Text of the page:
Resources

A multi-source collection of readings, tools, videos, and webinars to help you understand and implement Zero Suicide.

Displaying 166 - 167 of 167
Identify | PDF, Web

Screening for suicide risk is a recommended practice for primary care, hospital and emergency department care, behavioral health care, and crisis response intervention. Any person who screens positive for possible suicide risk should be formally assessed for suicidal ideation, plans, means availability, presence of acute risk factors, history of suicide attempts, as well as for the presence of protective factors.  This information should be synthesized by an appropriately trained clinician into a risk formulation that describes the person’s risk as well as serves as the basis for treatment and safety planning. While screening and assessment should be standardized, every client is unique. It is incumbent on the clinician to use the screening and assessment process to establish a collaborative relationship with the client and to ensure his or her safety and well-being.

This webinar will focus on screening and assessment for suicide in health care settings using a patient-centered approach.  The objectives for this webinar are to: (1) understand why screening is part of a comprehensive approach to suicide care; (2) determine how to select a suicide screener; (3) recognize the difference between screening and assessment; (4) identify the problems with categorizing risk into levels (low, medium, high) and gain exposure to an alternative approach for formulating and communicating about risk in a health system; and (5) identify a patient-centered approach to screening and assessment.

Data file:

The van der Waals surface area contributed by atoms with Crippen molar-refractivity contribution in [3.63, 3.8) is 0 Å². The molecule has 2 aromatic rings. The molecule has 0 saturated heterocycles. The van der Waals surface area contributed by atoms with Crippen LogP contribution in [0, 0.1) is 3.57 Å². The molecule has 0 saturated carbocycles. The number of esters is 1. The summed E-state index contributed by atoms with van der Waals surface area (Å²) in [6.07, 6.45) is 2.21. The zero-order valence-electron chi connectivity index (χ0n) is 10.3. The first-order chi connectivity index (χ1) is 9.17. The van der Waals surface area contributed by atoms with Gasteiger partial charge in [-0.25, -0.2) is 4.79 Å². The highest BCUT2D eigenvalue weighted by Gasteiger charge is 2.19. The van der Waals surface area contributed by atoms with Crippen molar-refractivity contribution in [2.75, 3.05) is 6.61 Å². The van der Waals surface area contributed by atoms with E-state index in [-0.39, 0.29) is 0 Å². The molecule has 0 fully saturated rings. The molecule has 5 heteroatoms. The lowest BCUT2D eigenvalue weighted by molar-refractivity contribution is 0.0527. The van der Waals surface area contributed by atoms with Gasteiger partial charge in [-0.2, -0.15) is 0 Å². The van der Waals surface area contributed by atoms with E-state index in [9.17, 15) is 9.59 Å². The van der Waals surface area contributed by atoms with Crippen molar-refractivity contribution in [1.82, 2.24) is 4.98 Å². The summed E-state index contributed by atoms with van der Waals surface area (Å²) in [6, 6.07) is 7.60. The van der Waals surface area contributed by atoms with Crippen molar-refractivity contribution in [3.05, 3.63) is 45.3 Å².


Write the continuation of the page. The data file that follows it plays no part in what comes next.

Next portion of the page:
Lead | PDF, Web

The programmatic approach of Zero Suicide is based on the realization that suicidal individuals often fall through multiple cracks in a fragmented and sometimes distracted health care system, and on the premise that a systematic approach to quality improvement is necessary. Essential dimensions of suicide prevention for health care systems (health care plans or care organizations serving a defined population of consumers such as behavioral health programs, integrated delivery systems, and comprehensive primary care programs) have been identified as necessary for a comprehensive approach.

By the end of this webinar, participants will be able to (1) describe the seven dimensions of Zero Suicide and how they differ from the status quo of suicide care and (2) discuss the tools and recommended next steps for health care organizations seeking to adopt a Zero Suicide approach.

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SPRC and the National Action Alliance for Suicide Prevention are able to make this web site available thanks to support from Universal Health Services (UHS) and the Substance Abuse and Mental Health Services Administration (SAMHSA), U.S. Department of Health and Human Services (DHHS) (grant 1 U79 SM0559945).

No official endorsement by SAMHSA, DHHS, or UHS for the information on this web site is intended or should be inferred.